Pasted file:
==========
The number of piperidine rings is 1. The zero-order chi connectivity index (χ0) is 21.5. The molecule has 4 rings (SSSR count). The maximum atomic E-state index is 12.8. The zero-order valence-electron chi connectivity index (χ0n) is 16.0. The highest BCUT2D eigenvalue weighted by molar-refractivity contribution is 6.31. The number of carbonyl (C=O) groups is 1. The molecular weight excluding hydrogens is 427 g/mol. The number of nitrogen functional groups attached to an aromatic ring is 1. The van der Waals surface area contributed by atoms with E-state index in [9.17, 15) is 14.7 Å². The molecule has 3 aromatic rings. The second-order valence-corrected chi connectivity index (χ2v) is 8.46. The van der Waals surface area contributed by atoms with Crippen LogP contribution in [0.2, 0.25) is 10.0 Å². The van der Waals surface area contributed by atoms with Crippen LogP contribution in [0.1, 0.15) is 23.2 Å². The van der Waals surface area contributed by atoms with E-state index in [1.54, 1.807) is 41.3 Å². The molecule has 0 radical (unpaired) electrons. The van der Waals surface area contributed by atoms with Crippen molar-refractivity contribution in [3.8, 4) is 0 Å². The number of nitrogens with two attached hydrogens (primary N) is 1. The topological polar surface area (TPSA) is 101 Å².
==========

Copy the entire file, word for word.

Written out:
The number of piperidine rings is 1. The zero-order chi connectivity index (χ0) is 21.5. The molecule has 4 rings (SSSR count). The maximum atomic E-state index is 12.8. The zero-order valence-electron chi connectivity index (χ0n) is 16.0. The highest BCUT2D eigenvalue weighted by molar-refractivity contribution is 6.31. The number of carbonyl (C=O) groups is 1. The molecular weight excluding hydrogens is 427 g/mol. The number of nitrogen functional groups attached to an aromatic ring is 1. The van der Waals surface area contributed by atoms with E-state index in [9.17, 15) is 14.7 Å². The molecule has 3 aromatic rings. The second-order valence-corrected chi connectivity index (χ2v) is 8.46. The van der Waals surface area contributed by atoms with Crippen LogP contribution in [0.2, 0.25) is 10.0 Å². The van der Waals surface area contributed by atoms with Crippen LogP contribution in [0.1, 0.15) is 23.2 Å². The van der Waals surface area contributed by atoms with E-state index in [1.54, 1.807) is 41.3 Å². The molecule has 0 radical (unpaired) electrons. The van der Waals surface area contributed by atoms with Crippen molar-refractivity contribution in [3.8, 4) is 0 Å². The number of nitrogens with two attached hydrogens (primary N) is 1. The topological polar surface area (TPSA) is 101 Å².